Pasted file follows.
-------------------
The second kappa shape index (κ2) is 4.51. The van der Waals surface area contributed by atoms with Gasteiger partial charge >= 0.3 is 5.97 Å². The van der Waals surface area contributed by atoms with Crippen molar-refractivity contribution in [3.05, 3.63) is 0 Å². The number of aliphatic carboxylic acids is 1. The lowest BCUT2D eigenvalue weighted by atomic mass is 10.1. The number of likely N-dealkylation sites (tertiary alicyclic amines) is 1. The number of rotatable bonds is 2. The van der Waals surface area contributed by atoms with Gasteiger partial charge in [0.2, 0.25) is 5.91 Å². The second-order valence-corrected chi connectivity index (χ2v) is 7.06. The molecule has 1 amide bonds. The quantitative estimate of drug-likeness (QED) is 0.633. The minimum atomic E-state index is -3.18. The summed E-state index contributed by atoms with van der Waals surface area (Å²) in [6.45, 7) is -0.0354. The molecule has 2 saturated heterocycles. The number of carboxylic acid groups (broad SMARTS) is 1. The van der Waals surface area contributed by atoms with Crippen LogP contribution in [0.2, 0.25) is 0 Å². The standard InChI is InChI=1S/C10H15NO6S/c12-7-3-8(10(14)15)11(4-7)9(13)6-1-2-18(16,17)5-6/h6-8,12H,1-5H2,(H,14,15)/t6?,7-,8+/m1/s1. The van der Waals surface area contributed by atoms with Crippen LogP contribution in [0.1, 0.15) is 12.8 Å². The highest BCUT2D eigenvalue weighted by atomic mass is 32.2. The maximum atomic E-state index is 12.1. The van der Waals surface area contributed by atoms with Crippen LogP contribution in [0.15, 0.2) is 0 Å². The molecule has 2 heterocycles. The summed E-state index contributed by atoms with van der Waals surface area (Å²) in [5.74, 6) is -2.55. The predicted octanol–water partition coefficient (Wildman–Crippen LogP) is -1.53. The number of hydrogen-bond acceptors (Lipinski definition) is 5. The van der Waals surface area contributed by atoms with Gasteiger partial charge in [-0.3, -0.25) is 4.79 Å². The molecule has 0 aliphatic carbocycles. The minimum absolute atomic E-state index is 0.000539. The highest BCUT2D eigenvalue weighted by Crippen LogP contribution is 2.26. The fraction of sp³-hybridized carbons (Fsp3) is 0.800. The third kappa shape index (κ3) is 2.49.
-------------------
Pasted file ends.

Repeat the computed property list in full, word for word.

The second kappa shape index (κ2) is 4.51. The van der Waals surface area contributed by atoms with Gasteiger partial charge >= 0.3 is 5.97 Å². The van der Waals surface area contributed by atoms with Crippen molar-refractivity contribution in [3.05, 3.63) is 0 Å². The number of aliphatic carboxylic acids is 1. The lowest BCUT2D eigenvalue weighted by atomic mass is 10.1. The number of likely N-dealkylation sites (tertiary alicyclic amines) is 1. The number of rotatable bonds is 2. The van der Waals surface area contributed by atoms with Gasteiger partial charge in [0.2, 0.25) is 5.91 Å². The second-order valence-corrected chi connectivity index (χ2v) is 7.06. The molecule has 1 amide bonds. The quantitative estimate of drug-likeness (QED) is 0.633. The minimum atomic E-state index is -3.18. The summed E-state index contributed by atoms with van der Waals surface area (Å²) in [6.45, 7) is -0.0354. The molecule has 2 saturated heterocycles. The number of carboxylic acid groups (broad SMARTS) is 1. The van der Waals surface area contributed by atoms with Crippen LogP contribution in [0.2, 0.25) is 0 Å². The standard InChI is InChI=1S/C10H15NO6S/c12-7-3-8(10(14)15)11(4-7)9(13)6-1-2-18(16,17)5-6/h6-8,12H,1-5H2,(H,14,15)/t6?,7-,8+/m1/s1. The van der Waals surface area contributed by atoms with Crippen LogP contribution in [0.1, 0.15) is 12.8 Å². The highest BCUT2D eigenvalue weighted by atomic mass is 32.2. The maximum atomic E-state index is 12.1. The van der Waals surface area contributed by atoms with Crippen LogP contribution in [0.15, 0.2) is 0 Å². The molecule has 2 heterocycles. The summed E-state index contributed by atoms with van der Waals surface area (Å²) in [5.74, 6) is -2.55. The predicted octanol–water partition coefficient (Wildman–Crippen LogP) is -1.53. The number of hydrogen-bond acceptors (Lipinski definition) is 5. The van der Waals surface area contributed by atoms with Gasteiger partial charge in [-0.3, -0.25) is 4.79 Å². The molecule has 0 aliphatic carbocycles. The minimum absolute atomic E-state index is 0.000539. The highest BCUT2D eigenvalue weighted by Crippen LogP contribution is 2.26. The fraction of sp³-hybridized carbons (Fsp3) is 0.800. The third kappa shape index (κ3) is 2.49.